This report describes the potential economic and environmental benefits of funding the national maintenance backlog for agricultural research facilities in the US as part of government responses to the economic fallout of the COVID-19 pandemic. The report is from US thinktank The Breakthrough Institute and is co-authored by FCRN member Dan Blaustein-Rejto.
This report from UK food waste organisation Feedback makes a case for the end of industrial animal agriculture and calls for divestment from large livestock companies, arguing that the business model of “Big Livestock” is incompatible with reducing greenhouse gas emissions.
This report from the International Institute for Environment and Development explores the potential to use “biocredits” to protect biodiversity. Biocredits are an economic instrument that allows the creation and trade of “biodiversity units”. Biocredits would be bought by people or institutions that want to invest in protecting biodiversity, and the money from their initial sale would fund conservation activities that increase biodiversity above a baseline level. The report distinguishes between biocredits and biodiversity offsets, which are used to compensate for habitats that have been destroyed, e.g. because of construction projects.
This report from US thinktank The Breakthrough Institute, co-authored by FCRN member Dan Blaustein-Rejto, outlines over $500 billion in potential federal spending that could lower emissions, be included in upcoming post-COVID stimulus investments and has already been vetted and earned bipartisan support in Congress. The brief proposes an agricultural research funding increase, research facility maintenance, and biomethane tax credits in addition to many proposals regarding energy innovation and infrastructure.
This report by Science Advice for Policy by European Academies sets out evidence on effective policies for sustainably transforming the European food system in an inclusive, just and timely way. It concludes that the complexity of food systems means that transformations rely on coordinated action between many actors, including different levels of governance.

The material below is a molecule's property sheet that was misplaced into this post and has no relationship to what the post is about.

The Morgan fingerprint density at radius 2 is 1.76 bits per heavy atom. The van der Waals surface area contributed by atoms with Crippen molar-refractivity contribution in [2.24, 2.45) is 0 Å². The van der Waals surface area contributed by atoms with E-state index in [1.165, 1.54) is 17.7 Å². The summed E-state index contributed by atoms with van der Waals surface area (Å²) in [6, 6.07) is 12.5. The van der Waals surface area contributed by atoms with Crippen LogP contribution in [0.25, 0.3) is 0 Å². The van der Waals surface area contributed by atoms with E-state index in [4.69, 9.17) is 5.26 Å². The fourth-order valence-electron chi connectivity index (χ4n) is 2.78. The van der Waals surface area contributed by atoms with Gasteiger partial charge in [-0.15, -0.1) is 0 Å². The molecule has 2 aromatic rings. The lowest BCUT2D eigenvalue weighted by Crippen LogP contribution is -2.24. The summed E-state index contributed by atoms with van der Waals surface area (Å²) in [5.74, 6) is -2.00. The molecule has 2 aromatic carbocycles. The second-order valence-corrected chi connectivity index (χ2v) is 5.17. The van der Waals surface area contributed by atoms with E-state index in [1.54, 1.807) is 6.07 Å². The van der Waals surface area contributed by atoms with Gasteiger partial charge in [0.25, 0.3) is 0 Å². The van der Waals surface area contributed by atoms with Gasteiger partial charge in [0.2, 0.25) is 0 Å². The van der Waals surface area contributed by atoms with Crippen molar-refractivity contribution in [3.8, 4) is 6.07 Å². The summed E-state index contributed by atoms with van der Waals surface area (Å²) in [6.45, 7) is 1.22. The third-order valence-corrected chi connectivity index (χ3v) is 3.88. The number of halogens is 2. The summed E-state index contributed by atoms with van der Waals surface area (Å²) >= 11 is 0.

This paper studies the relationship between food system drivers and sustainability for a sample of low-, middle- and high-income countries. The aim of the research is to provide a clearer understanding of what drives food system sustainability, in order to better target interventions and investments to transform the food system.
This paper models the production of six food crops, and finds that only 11-28% of the world’s population (depending on crop) would be able to meet their demands for those crops by using only food produced within a 100 km radius, based on current production and consumption patterns. The aim of the paper is to assess the physical constraints that limit the extent to which food supply can become localised and thus inform the ongoing debates around local food and food sovereignty.
This blog post by Joe Herbert, PhD student in Human Geography at Newcastle University and editor for Degrowth.info, argues that the degrowth movement (which advocates for shrinking economic activity) has not sufficiently considered the role of animals in its vision of a “just and redistributive downscaling of material and energetic throughput in wealthy countries as a means to achieve ecological sustainability”.